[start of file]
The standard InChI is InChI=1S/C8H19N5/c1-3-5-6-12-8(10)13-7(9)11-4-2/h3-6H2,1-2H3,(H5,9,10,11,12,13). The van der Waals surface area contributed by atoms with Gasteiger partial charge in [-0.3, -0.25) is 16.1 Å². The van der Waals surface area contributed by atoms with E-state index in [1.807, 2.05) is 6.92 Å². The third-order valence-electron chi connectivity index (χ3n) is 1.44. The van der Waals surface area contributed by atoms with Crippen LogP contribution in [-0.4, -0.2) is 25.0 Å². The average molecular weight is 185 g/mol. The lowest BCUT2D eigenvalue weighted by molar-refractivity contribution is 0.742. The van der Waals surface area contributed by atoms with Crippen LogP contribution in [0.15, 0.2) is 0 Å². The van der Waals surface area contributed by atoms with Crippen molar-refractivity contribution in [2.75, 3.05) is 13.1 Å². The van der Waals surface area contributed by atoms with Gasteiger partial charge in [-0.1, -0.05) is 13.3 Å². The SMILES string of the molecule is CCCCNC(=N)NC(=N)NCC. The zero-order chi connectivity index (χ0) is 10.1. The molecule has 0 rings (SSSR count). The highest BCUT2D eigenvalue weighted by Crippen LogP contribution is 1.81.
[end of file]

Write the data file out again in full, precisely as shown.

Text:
The standard InChI is InChI=1S/C8H19N5/c1-3-5-6-12-8(10)13-7(9)11-4-2/h3-6H2,1-2H3,(H5,9,10,11,12,13). The van der Waals surface area contributed by atoms with Gasteiger partial charge in [-0.3, -0.25) is 16.1 Å². The van der Waals surface area contributed by atoms with E-state index in [1.807, 2.05) is 6.92 Å². The third-order valence-electron chi connectivity index (χ3n) is 1.44. The van der Waals surface area contributed by atoms with Crippen LogP contribution in [-0.4, -0.2) is 25.0 Å². The average molecular weight is 185 g/mol. The lowest BCUT2D eigenvalue weighted by molar-refractivity contribution is 0.742. The van der Waals surface area contributed by atoms with Crippen LogP contribution in [0.15, 0.2) is 0 Å². The van der Waals surface area contributed by atoms with Crippen molar-refractivity contribution in [2.75, 3.05) is 13.1 Å². The van der Waals surface area contributed by atoms with Gasteiger partial charge in [-0.1, -0.05) is 13.3 Å². The SMILES string of the molecule is CCCCNC(=N)NC(=N)NCC. The zero-order chi connectivity index (χ0) is 10.1. The molecule has 0 rings (SSSR count). The highest BCUT2D eigenvalue weighted by Crippen LogP contribution is 1.81.